Sunday, February 14, 2010
The tensions between the judiciary and the presidency in Pakistan continue with the rejection by the Pakistani Supreme Court of two judicial nominees by President Asif Ali Zardari. The Supreme Court deferred the appointments because the President had not consulted with the Chief Justice of the Supreme Court as required by the Pakistani Constitution. Some news reports suggest that the President did in fact consult with the Chief Justice, but went ahead with the appointments despite the Chief Justice's objections, prompting an emergency order from the Court postponing the nominations.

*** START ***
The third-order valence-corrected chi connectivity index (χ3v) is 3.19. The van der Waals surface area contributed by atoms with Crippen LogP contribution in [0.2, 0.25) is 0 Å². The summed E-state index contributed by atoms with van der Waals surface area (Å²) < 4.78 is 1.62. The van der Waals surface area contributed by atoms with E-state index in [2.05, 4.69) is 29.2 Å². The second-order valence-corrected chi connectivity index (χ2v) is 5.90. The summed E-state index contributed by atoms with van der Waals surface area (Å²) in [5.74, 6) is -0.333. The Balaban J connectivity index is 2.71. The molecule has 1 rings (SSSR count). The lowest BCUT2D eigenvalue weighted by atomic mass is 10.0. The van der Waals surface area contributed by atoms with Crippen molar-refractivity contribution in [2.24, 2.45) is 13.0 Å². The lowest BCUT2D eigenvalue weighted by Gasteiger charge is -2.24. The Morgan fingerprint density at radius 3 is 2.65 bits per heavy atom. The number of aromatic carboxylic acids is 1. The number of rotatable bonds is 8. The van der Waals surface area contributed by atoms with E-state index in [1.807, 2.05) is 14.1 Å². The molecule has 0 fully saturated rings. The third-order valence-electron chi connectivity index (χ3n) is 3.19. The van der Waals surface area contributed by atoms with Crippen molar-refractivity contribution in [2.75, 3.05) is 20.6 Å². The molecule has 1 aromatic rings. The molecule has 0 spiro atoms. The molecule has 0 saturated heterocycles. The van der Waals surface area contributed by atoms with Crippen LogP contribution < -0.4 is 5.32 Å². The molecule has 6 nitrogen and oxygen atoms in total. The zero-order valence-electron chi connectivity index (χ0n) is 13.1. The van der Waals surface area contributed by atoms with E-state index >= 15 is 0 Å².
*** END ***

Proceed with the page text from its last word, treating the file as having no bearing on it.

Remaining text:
Many readers of this blog will recall that in 2007, former Pakistani President Musharraf dismissed all the judges on the Supreme Court and High Court. Public protest led to the reinstatement of many of the judges. This latest episode demonstrates that tense relations between the judiciary and the executive branch continue. Last month, the Pakistani Supreme Court issued a decision declaring unconstitutional an ordinance that provided immunity from suit for the president and thousands of other government officials on corruption, money laundering, embezzlement and other charges. President Zardari can now be charged, but cannot be prosecuted while in office.